1. In response to the question whether matrimony is a society or a community,
it is emphasized that the question, as such, is improperly formed,because,
while the concept of society that has been applied to matrimony is a philosophicaljuridical
notion, the notion of community is a sociological concepto Matrimony is a
society -a union for certain ends- but it presents differences in regard to the
notion of society in general, elaborated by the proponents of natural law. For
this reason, it must be considered as a society in the strict, but analogical, sense.
Matrimony is also a community, but its essence is not the community of life
nor the community of love, but the «unity of the man and the woman in their
natures .• Matrimony can be described as the community which the man and woman
form, whose basic structure is founded upon the unity in the natures. Two individual
and complementary natures are integrated by means of a juridical coupling
which binds them, and, by the virtue of which, each spouse is a co-participant of
the other in manhood and in femininity. The community of life and of love are
contained in the «unity of the natures», and, from this unity, these eIements are
born as its own manifestations and attributes. But they are not the essence nar
the formal constituent of matrimony.
2. Having analysed with ca re the nature of conjugal love, it is concluded, afirmatively,
that this love is not the loving sentiment, without an act of the voluntad
(di/ectio). Its essence is not, properly speaking, sensible love, but rather the
love of the will. Conjugal love is a specific type of love. One loves the entire
person of the other spouse, but in as much as he is aman or she is a woman.
One loves the person, characterized by the sexual distinction. Conjugal love is not
the end of matrimony. In regard to matrimony, such a philosophical category is not
applicable to love, because it is not a product of matrimony, but something previous
to it, and its principal motor. Love is related to the ends of matrimony because
those ends are the proper works of love, which is an operative force. There are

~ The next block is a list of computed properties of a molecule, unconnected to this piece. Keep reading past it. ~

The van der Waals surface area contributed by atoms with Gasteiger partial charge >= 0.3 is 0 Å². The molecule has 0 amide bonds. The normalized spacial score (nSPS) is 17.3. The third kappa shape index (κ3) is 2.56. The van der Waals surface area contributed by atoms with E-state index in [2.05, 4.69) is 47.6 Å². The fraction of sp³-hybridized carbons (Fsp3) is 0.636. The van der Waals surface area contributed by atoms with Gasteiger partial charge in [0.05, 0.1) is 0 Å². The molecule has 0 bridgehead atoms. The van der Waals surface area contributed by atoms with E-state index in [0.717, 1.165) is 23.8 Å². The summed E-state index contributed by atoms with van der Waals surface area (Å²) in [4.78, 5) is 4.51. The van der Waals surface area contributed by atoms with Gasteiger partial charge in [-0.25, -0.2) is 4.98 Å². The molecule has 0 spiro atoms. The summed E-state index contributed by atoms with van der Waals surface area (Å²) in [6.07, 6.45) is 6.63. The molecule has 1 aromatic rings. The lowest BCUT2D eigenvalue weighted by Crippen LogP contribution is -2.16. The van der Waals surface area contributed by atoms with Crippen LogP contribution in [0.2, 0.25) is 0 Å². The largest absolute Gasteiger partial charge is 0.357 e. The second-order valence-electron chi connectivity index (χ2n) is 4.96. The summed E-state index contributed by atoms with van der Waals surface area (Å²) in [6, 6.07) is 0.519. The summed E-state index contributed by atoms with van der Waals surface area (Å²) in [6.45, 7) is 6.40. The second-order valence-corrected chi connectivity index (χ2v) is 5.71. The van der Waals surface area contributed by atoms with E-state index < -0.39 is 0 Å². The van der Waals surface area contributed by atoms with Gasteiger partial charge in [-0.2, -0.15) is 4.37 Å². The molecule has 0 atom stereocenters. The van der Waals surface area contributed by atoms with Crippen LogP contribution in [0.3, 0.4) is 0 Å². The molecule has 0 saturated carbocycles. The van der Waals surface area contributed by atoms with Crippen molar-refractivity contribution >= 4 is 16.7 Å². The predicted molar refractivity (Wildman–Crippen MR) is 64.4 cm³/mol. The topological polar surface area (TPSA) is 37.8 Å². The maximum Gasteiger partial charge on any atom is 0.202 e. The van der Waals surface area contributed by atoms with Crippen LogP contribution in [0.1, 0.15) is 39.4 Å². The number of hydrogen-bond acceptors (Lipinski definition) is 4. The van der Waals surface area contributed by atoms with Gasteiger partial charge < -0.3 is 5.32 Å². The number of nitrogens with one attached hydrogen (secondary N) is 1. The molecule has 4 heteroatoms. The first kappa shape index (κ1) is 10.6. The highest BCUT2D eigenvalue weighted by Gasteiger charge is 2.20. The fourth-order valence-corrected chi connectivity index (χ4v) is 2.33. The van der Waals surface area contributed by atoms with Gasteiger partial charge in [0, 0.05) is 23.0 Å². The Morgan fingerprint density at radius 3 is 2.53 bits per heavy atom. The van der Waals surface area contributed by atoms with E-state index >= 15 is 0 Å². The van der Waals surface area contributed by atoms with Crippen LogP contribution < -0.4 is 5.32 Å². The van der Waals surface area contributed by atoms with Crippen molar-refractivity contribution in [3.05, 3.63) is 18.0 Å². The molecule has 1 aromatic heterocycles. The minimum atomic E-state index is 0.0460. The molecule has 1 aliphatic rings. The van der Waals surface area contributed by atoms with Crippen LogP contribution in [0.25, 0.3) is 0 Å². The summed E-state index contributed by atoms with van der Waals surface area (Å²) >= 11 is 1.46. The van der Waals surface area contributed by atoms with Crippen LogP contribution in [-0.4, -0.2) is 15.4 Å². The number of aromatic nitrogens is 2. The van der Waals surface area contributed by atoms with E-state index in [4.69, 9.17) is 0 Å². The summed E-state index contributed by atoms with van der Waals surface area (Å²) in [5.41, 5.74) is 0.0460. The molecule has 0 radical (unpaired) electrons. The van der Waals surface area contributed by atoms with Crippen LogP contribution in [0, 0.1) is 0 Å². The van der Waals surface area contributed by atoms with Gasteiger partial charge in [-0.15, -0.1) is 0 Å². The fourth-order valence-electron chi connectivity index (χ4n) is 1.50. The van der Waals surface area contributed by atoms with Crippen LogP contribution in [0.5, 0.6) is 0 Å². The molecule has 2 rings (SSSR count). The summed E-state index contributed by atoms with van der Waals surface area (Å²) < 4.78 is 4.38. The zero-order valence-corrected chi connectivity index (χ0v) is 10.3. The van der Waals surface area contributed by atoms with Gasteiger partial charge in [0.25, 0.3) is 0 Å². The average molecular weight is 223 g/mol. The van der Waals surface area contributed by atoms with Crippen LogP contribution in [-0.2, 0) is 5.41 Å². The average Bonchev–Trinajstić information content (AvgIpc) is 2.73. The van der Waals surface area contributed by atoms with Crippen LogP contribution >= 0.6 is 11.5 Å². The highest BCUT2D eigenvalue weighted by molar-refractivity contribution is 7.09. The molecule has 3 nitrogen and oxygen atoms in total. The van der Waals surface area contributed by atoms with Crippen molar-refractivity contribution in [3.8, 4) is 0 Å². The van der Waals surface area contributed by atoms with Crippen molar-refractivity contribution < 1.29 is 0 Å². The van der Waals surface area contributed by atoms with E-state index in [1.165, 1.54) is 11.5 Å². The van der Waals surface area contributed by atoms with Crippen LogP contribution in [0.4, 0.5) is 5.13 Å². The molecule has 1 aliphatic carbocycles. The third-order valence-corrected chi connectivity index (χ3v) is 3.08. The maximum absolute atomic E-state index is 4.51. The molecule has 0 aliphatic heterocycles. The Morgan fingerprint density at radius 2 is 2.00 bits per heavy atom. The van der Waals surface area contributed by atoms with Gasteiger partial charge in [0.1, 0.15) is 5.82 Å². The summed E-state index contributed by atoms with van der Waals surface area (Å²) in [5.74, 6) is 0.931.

two essencial characteristics of conjugal love: fullness and totality. These include
the surrender for all of one's life (perpetuityl. the exclusiveness (unity and fidelityl,
and the loving of the other spouse in all of his or her sexual dimension (the
acceptance of the other's potential paternity or maternity; to love the other as a
possible father or mother, without excluding completely or in part the fecundity
of the union).
3. Man and woman, by nature, have sorne differentiating traits which, by their
own virtue, are complementary. The complementing cannot be denied, but it does
not signify that the man is superior to the woman. Both are equal in value and
dignity: not only in that which they have in common (to be human persons), but
also in those things which each possesses distinctly (masculinity and femininity).
Man and woman are not incomplete beings which require being made complete,
mutually, as if each one had an incomplete human nature. Man and woman are not
complementary in respect to their own persons. (Both participate completely in
the human nature and are complete human individuals). They are, rather, complementary
in respect to the order of the ends of matrimony. In relation to these
ends, the man and woman contribute complementary values and activities. The
mutual complement is not realized through personal qualities, but rather by means
of the natural potencies affected by the sexual distinction. In consequence, matrimony
do es not unite them in their qualities, but in their natural sexual potencies.
The specifically matrimonial complementing is not extended to all of the facets
of life but only to the ends of matrimony: mutual help in the home, and the procreation
and education of children. The mutual complement is not the end of matrimony,
but rather specific trait of the activity that tends to the ends of matrimony.
That is, in the activity to obtain the ends of matrimony, the man and woman contribute
4. There do es not exist any contradiction between natural law and the exigencies
of love. Nor can love be considered as the supreme measure of the relations
between man and woman. There exist, in effect, orderly and disorderly loves. The
order of love is virtue and natural law. The dynamics of conjugal love is the
dynamics of the person who loves, penetrated by will, freedom and responsability.
It is not a mere fact, but a duty, an active responsability. The juridical dimension
of matrimony is a dimension of justice inherent in human nature, and which does
not receive its force from the human sources of Law.
5. Not all of the unions between man and woman, although they may be
recognized by positive law, are truly matrimonial. They may receive the name of
matrimony, but only those unions which are in accord with the natural law are truly
matrimonial. What is the criterion to distinguish a matrimony in conformity with
the natural law -the only true matrimony- from the other unions? There are three
requisites which identify a matrimony: unity, perpetuity, and dedication to one's
children. These three requisites (which St. Agustine called the .three goods of
matrimony») are the golden rule of matrimony and of conjugal love.